Another 1992 incident displayed that ruthlessness even more starkly: the execution of Ricky Ray Rector. It’s a chapter in Clinton political history that has become moderately infamous, but most accounts fail to convey the full calculating brutality of Clinton’s actions.

Ricky Ray Rector was a black prisoner in Arkansas who had been convicted of murder and was scheduled for execution. But Rector was severely brain damaged, having shot himself in the head after shooting the victim; he was missing one-third of his brain and had been effectively lobotomized. As a result, Ricky Ray Rector’s mental functioning was that of a very young child. The prison chaplain recalls meeting him for the first time:

“He was gripping the bars, howling, jumping like an ape. There were Indians, he thought, in the corner of his cell, who he was busy hunting. In between, he would speak to me.” His sister Stella visited him, to be told about serpents slithering across his bunk, alligators and chickens set loose by the guards, and people shining spotlights into his cell.

The records of the prison “death log” note Rector’s activity in the leadup to his execution:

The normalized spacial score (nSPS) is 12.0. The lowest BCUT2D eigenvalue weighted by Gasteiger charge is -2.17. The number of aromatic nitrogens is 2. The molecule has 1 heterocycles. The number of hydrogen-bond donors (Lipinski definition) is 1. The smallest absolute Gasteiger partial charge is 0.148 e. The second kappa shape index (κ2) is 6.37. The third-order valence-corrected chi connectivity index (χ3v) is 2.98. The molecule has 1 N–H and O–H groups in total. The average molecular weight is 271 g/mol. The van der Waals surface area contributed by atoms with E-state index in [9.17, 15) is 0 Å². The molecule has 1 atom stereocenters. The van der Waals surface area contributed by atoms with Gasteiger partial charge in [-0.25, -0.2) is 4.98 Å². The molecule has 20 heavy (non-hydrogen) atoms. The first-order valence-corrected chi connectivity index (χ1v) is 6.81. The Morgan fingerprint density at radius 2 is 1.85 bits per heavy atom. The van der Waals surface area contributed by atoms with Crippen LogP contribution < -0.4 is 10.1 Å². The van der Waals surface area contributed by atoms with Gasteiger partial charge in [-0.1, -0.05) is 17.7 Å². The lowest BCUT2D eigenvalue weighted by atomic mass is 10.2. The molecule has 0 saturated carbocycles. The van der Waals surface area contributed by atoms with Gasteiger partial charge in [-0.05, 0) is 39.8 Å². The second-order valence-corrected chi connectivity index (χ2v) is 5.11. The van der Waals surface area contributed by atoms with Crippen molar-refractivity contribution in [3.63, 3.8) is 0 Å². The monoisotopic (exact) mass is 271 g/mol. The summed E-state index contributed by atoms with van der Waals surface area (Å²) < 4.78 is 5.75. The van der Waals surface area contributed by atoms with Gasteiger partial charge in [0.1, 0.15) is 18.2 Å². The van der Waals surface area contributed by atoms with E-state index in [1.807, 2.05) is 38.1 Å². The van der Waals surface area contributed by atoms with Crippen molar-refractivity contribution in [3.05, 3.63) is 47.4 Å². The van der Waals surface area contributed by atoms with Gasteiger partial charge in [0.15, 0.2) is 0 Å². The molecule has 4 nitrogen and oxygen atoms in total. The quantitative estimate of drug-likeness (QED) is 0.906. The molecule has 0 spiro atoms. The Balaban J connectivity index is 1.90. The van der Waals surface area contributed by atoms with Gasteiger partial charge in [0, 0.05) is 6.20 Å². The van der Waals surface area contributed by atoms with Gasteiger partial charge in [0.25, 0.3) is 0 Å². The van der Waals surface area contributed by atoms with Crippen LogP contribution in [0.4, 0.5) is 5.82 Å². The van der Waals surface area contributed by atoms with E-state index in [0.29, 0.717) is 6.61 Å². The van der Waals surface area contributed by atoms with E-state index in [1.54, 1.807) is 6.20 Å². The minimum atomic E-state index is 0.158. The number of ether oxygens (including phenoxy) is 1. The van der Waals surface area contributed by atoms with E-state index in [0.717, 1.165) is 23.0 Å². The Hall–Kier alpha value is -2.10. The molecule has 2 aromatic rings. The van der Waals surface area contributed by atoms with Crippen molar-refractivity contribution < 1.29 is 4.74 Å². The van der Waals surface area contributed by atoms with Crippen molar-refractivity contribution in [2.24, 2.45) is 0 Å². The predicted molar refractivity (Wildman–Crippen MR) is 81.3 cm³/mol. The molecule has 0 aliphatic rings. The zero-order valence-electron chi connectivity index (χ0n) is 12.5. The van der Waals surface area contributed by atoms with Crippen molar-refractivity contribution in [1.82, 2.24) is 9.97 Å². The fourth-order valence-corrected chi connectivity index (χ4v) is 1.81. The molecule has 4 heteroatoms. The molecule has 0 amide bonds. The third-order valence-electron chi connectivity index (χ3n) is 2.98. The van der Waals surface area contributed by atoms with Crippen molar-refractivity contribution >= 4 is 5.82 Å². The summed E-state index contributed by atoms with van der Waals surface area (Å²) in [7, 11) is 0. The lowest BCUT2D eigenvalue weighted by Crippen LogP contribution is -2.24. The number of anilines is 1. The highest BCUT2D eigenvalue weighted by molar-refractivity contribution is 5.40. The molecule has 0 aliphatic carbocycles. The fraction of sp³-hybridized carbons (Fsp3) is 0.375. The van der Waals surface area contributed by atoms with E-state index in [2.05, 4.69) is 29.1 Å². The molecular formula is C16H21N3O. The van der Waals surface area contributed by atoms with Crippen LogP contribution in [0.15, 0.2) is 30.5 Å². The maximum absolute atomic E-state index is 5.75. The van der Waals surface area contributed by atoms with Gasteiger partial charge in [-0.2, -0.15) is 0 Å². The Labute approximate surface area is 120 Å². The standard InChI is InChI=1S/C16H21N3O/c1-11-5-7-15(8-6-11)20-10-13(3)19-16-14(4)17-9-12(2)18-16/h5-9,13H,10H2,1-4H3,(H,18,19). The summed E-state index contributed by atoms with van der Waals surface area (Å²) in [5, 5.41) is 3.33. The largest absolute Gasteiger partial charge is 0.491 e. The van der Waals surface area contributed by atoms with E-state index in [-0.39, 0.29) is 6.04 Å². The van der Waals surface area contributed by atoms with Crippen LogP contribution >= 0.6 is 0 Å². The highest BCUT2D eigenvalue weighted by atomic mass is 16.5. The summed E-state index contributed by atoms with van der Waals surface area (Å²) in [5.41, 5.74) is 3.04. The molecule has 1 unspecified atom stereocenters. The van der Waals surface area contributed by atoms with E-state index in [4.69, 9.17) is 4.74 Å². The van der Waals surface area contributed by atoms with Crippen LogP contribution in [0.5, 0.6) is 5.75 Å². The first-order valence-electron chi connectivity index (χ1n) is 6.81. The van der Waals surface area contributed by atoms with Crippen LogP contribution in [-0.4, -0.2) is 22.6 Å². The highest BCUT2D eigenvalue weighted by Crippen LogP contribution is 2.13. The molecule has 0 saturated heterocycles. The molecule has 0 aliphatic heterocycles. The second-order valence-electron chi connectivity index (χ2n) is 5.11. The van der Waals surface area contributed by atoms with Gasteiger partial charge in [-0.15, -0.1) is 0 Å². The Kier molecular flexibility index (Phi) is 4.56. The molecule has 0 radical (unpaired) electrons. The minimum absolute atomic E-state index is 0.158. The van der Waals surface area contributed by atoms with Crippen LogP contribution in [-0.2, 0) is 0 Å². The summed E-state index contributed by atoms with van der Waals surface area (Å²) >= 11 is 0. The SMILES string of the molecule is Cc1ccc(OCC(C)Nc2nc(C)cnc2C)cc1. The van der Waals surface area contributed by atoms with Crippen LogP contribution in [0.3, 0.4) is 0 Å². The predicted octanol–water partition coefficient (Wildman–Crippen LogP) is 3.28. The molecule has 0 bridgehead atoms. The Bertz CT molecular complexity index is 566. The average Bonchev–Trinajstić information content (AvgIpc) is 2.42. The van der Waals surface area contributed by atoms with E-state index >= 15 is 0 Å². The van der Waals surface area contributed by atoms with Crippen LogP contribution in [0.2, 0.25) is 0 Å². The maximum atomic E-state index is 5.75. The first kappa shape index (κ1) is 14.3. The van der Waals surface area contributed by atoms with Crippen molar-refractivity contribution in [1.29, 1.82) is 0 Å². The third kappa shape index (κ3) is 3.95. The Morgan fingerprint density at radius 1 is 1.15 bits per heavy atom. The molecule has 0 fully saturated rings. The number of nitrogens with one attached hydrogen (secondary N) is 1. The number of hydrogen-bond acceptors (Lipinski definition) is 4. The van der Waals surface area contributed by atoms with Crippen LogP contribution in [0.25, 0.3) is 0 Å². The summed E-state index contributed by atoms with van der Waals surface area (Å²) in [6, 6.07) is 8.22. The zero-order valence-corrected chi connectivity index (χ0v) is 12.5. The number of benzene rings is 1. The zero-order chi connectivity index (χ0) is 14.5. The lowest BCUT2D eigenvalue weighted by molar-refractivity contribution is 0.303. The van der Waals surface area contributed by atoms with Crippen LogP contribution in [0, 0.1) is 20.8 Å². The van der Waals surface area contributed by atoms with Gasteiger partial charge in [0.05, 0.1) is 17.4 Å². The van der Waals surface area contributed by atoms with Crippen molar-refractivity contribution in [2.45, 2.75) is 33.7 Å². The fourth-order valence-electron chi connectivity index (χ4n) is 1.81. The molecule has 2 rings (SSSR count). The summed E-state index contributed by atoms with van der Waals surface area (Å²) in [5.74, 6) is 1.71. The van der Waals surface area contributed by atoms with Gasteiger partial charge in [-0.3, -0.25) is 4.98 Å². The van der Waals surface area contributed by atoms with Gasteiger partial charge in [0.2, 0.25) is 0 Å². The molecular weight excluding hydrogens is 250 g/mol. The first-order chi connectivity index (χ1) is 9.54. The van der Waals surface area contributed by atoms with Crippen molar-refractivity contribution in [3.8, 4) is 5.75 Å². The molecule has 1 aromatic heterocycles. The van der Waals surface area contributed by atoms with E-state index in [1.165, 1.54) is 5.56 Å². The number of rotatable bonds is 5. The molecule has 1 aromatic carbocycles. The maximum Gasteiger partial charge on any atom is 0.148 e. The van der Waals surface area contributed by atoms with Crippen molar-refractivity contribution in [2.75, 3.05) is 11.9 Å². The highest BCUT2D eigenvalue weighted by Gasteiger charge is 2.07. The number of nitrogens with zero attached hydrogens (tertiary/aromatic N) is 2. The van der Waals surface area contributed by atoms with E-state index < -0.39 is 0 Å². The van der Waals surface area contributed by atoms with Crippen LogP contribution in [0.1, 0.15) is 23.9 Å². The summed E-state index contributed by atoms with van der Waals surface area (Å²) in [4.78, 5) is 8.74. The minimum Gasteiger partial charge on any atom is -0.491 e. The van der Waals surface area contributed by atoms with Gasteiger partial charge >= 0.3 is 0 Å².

“6.46am: Inmate Rector began howling. 6.59am: Inmate Rector began dancing in his cell.” Soon after, Rector told a guard that “If you eat grass, lethal injection won’t kill you.”

As Rector’s execution time drew closer, even the prison warden had become uncomfortable with the idea of executing Rector, with one observer saying the warden “seemed to be coming apart the closer the execution got.” Meanwhile, frantic appeals were being made to Governor Clinton to give Rector clemency. Jeff Rosenzweig, Rector’s attorney and an old friend of Clinton’s, begged Clinton not to allow the execution to proceed. Rosenzweig told Clinton that Rector was “crazy, a zombie – it couldn’t, it shouldn’t be done. He’s a child. It’s like killing a child.” Clinton then “hung up with a non-committal pleasantry.”

Rosenzweig wasn’t alone in his desperate attempt. As The Guardian reported in 1993: